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A look back at Ron's jarzombek's Spastic Ink and it's influence on chon era math

Spastic Ink is Ron Jarzombek of Watchtower joined by his brother Bobby Jarzombek on drums and bass player Pete Perez (both of Riot at the time).

Straight outta wikipedia: "Spastic Ink specialize in very complex instrumental fusion metal by using uncommon time signatures, frequent changes of time signatures and extremely unusual melodies. For example, the song "A Wild Hare" aurally recreates a scene from Bambi, even down to the dialogue, which is wordlessly mimicked by the guitar. This produces a very unusual sound that can come across as cacophonous, especially if the listener is unaware of the connection between the song and the cartoon."

If you don't know Ron, here's his solo song: Frenetically Inconsistent Velocities Entwined. The title says it all.

Mad Data Race is so close to Chon's ghost recording drummer, that Brian Evans drum style in a nut shell blooming out from brisk drew grooves with rim ghost notes on top of ghost notes, to the touch and sound coming out of the drums themselves. Remember this record is from the 1990s 20 years prior. So arguably, Bobby is the source of the Chon, Polyphia and hyper pop drum style and not Brian Evans. Again, 1990.

Eights Is Enough shows the listener that this band can be somewhat melodic as it creates the first template that birthed songs like Animals As Leaders' On Impulse. One can also relate Agent Fresco's Pianissimo and most other melodic prog riffs that utilize a lot of time signatures via the system of cuttng the highhat with open splash. (What some call stop start.) What's next level is the fraction etude style guitaring follow by drum soulful displays of explosive highest potential accompaniment paved the way for all shred guitars to acknolwedge the possible of picking with a rate:group combo like quintuplets group in 7 ..ect... Meshuggah marked the time that Spastic thereafter played within. It's that added layer of intent which i think make Spastic Ink one of the most underrated bands in creating something so unique an entire generation of music stems out of it. Brian loves to think its his style that did this but the truth is much more spastic in origin and nature.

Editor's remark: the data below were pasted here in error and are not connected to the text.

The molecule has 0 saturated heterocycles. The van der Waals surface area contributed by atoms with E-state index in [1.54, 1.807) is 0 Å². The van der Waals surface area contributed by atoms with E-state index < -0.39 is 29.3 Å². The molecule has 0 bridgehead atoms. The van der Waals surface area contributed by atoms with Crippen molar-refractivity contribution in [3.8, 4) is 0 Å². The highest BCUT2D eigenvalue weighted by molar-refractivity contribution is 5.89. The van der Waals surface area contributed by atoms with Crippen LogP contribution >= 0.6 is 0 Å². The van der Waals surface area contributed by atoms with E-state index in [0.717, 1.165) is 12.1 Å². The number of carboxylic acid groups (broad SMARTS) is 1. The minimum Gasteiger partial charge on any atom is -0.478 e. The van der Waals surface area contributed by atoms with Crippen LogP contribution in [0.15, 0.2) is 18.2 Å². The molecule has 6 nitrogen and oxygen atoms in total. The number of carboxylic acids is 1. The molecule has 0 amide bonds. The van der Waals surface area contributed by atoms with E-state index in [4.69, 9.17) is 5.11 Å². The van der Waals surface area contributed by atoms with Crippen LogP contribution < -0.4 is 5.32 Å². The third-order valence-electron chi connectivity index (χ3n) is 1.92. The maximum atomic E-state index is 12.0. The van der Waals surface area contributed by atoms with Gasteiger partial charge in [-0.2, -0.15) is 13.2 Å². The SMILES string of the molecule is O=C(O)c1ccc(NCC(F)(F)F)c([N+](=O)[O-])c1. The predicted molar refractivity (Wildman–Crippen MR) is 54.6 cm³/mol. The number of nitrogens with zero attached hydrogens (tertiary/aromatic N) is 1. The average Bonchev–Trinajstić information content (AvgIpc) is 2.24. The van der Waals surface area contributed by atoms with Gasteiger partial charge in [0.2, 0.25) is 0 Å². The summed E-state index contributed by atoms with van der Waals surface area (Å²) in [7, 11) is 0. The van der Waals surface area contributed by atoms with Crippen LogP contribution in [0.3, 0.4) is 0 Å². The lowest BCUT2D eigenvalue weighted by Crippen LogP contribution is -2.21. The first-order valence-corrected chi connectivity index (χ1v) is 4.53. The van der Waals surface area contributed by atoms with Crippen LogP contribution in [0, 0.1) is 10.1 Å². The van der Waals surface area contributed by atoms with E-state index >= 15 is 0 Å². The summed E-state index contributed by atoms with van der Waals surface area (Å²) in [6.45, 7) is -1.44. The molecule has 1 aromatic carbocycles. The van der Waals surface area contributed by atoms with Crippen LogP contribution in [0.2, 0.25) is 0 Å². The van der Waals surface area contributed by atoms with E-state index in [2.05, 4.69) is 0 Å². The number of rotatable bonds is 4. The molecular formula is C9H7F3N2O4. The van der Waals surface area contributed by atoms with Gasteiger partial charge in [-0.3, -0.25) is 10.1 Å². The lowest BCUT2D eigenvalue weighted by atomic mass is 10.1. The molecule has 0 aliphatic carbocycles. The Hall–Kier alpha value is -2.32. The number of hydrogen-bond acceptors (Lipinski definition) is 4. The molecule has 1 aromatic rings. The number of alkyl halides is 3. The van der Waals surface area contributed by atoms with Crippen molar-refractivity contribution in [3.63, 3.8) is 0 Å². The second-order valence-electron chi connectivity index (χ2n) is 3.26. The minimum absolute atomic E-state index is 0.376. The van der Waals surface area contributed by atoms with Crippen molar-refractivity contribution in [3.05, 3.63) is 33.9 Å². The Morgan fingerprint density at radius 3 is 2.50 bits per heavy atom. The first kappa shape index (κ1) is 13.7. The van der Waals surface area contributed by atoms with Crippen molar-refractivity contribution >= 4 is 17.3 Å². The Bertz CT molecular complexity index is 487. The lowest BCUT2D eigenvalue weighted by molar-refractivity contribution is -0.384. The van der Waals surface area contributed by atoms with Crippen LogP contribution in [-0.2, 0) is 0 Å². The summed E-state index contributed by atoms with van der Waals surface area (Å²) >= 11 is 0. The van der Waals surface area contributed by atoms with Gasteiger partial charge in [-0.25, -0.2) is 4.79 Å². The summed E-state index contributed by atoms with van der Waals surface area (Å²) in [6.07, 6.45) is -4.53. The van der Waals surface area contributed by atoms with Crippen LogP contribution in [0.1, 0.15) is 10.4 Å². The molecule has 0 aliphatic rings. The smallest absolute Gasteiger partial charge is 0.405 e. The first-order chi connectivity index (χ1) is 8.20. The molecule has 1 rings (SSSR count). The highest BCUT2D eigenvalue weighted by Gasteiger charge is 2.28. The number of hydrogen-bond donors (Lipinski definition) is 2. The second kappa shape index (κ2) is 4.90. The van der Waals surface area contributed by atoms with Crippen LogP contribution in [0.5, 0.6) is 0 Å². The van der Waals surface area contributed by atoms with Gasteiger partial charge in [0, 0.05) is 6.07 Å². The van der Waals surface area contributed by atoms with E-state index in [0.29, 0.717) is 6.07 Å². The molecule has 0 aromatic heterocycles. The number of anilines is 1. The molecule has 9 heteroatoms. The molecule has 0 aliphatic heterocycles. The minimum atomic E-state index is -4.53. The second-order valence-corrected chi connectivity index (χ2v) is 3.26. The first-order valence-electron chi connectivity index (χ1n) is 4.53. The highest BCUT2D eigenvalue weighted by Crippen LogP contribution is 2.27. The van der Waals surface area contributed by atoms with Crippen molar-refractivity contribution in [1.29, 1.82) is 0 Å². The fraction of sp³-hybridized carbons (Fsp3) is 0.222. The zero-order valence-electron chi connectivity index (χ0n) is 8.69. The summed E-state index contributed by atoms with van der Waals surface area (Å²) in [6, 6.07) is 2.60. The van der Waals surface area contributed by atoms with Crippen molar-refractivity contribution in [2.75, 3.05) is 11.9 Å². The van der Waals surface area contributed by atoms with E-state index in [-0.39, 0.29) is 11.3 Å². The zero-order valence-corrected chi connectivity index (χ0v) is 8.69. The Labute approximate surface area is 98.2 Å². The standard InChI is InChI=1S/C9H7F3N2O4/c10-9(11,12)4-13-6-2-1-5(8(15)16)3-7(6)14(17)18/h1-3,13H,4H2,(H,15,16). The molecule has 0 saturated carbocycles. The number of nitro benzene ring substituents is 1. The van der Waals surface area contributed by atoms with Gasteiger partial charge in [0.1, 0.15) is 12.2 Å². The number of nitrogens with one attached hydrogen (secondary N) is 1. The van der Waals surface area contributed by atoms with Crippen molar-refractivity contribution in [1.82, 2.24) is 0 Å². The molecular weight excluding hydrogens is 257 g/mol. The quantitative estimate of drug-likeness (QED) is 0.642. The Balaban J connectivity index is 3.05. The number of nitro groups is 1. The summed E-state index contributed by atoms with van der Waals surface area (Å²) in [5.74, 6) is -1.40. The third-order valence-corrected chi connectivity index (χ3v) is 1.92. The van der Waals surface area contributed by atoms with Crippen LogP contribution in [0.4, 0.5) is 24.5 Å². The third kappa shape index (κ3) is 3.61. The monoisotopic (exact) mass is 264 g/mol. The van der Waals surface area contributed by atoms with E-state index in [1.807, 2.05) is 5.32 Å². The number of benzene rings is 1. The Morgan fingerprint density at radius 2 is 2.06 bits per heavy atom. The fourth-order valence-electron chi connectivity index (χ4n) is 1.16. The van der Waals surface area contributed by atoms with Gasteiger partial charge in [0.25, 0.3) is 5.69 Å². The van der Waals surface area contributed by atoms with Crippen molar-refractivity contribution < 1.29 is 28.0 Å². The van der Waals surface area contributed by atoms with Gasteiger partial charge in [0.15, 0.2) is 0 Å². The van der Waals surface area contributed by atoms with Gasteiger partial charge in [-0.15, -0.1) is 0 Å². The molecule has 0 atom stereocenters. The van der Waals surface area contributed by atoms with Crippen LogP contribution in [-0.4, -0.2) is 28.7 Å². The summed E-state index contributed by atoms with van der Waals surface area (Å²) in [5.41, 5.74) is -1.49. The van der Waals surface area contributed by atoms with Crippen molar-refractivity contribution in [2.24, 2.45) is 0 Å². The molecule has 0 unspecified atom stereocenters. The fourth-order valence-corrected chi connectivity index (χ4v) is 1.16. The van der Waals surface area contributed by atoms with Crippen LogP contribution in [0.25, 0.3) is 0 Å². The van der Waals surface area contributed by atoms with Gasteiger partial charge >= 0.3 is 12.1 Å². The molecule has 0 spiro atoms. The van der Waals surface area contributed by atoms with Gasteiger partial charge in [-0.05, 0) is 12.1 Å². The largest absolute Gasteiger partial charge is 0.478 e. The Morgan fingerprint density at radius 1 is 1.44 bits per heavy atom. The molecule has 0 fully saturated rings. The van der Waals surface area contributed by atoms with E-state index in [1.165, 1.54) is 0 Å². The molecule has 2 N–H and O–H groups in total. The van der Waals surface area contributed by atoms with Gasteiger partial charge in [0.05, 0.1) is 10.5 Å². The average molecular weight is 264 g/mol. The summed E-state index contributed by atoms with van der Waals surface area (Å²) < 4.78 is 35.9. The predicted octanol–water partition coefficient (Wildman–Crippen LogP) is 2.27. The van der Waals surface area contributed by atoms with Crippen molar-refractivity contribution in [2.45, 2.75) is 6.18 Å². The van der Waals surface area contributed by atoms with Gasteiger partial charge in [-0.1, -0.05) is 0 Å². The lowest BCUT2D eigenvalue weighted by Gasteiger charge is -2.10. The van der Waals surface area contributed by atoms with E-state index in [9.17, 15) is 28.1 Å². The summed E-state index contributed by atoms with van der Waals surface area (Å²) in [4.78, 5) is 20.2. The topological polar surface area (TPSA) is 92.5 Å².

A Quick Affix utilizes quick synchronous phrases and anthemic rock forward porpelltions that end in a 5 double to one double riff hat thereafter returns to fast runs that are cut short though continue anyway by the punch double five system that also gets cut off but faster ideas as though close to the edge was on steroid with musicians trying to ruin each others solos or at least leats make them extremely hard to pull off. It's no wonder one of these guys had a brain aneurysm. So the 5 double system returns but last longer until anthemic metal driving propelltion reaches the finish line. Anyone who says Spastic Ink makes no sense clearly isnt fucking listening as theres a lot of repetition. One can hear coevality type mixing of genres in premutatitive expressive dialogs between coexisting yet at times entire seperated by sonic ecological dimensions.

Mosquito Brain Surgery is like old metal heavy air meeting its change as tho something as big as bc-ac, where Chon runs litter the entire track in an even transparent type modern pastel guitar tone that gets nostalgic of the future? Songo latin vibes interject showing even more future sounds like all of TTNG and x-4 time sigs such as 7-4. and 11-4. Funky syncopated bass drum dominates the next section perhaps being able to lay claim to creating Djent and Benny Grebisms. again this is 1990s. A bass solo like Evan Marien then becomes extremely vocal and present within the sønic interweaven God mind super brain computers, yet another trademark vibe of the future.

The question is: why does nobody except the ghost of buddy talk about how great of a drummer Bobby is? Back in the 90's, everyone freaked out at his style which moved drumming away from extreme elongated huge 4 time signature figures layered and 6d drumming towards a spastic plasticity that's only now starting to become common. Not just trending within drumming circles, or even musical scenes - but now one will find millions of videos of normal everyday people playing the polyrythymic game .


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